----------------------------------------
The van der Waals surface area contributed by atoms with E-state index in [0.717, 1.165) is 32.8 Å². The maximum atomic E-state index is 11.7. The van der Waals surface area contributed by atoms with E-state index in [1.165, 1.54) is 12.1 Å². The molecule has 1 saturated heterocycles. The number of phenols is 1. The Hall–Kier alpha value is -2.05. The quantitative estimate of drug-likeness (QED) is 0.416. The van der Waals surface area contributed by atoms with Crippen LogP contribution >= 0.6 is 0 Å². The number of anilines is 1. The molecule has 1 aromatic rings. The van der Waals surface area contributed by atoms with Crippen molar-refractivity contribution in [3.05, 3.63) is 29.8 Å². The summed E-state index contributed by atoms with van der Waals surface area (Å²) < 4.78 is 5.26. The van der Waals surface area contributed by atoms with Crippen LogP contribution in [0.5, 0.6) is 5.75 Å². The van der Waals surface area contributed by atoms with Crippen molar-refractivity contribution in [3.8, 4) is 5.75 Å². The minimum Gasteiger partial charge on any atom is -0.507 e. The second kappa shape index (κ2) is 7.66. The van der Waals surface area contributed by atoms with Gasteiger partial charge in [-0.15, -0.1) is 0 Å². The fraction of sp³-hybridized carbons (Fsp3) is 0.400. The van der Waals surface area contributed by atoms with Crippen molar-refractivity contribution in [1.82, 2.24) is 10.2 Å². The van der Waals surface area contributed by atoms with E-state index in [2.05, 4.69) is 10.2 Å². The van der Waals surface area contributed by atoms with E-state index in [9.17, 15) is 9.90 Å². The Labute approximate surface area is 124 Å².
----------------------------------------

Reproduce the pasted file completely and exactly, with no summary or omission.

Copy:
The van der Waals surface area contributed by atoms with E-state index in [0.717, 1.165) is 32.8 Å². The maximum atomic E-state index is 11.7. The van der Waals surface area contributed by atoms with E-state index in [1.165, 1.54) is 12.1 Å². The molecule has 1 saturated heterocycles. The number of phenols is 1. The Hall–Kier alpha value is -2.05. The quantitative estimate of drug-likeness (QED) is 0.416. The van der Waals surface area contributed by atoms with Crippen LogP contribution >= 0.6 is 0 Å². The number of anilines is 1. The molecule has 1 aromatic rings. The van der Waals surface area contributed by atoms with Crippen molar-refractivity contribution in [3.05, 3.63) is 29.8 Å². The summed E-state index contributed by atoms with van der Waals surface area (Å²) < 4.78 is 5.26. The van der Waals surface area contributed by atoms with Crippen LogP contribution in [0.5, 0.6) is 5.75 Å². The van der Waals surface area contributed by atoms with Crippen molar-refractivity contribution in [3.8, 4) is 5.75 Å². The minimum Gasteiger partial charge on any atom is -0.507 e. The second kappa shape index (κ2) is 7.66. The van der Waals surface area contributed by atoms with Gasteiger partial charge in [-0.15, -0.1) is 0 Å². The fraction of sp³-hybridized carbons (Fsp3) is 0.400. The van der Waals surface area contributed by atoms with Crippen molar-refractivity contribution in [1.82, 2.24) is 10.2 Å². The van der Waals surface area contributed by atoms with E-state index in [2.05, 4.69) is 10.2 Å². The van der Waals surface area contributed by atoms with E-state index in [9.17, 15) is 9.90 Å². The Labute approximate surface area is 124 Å².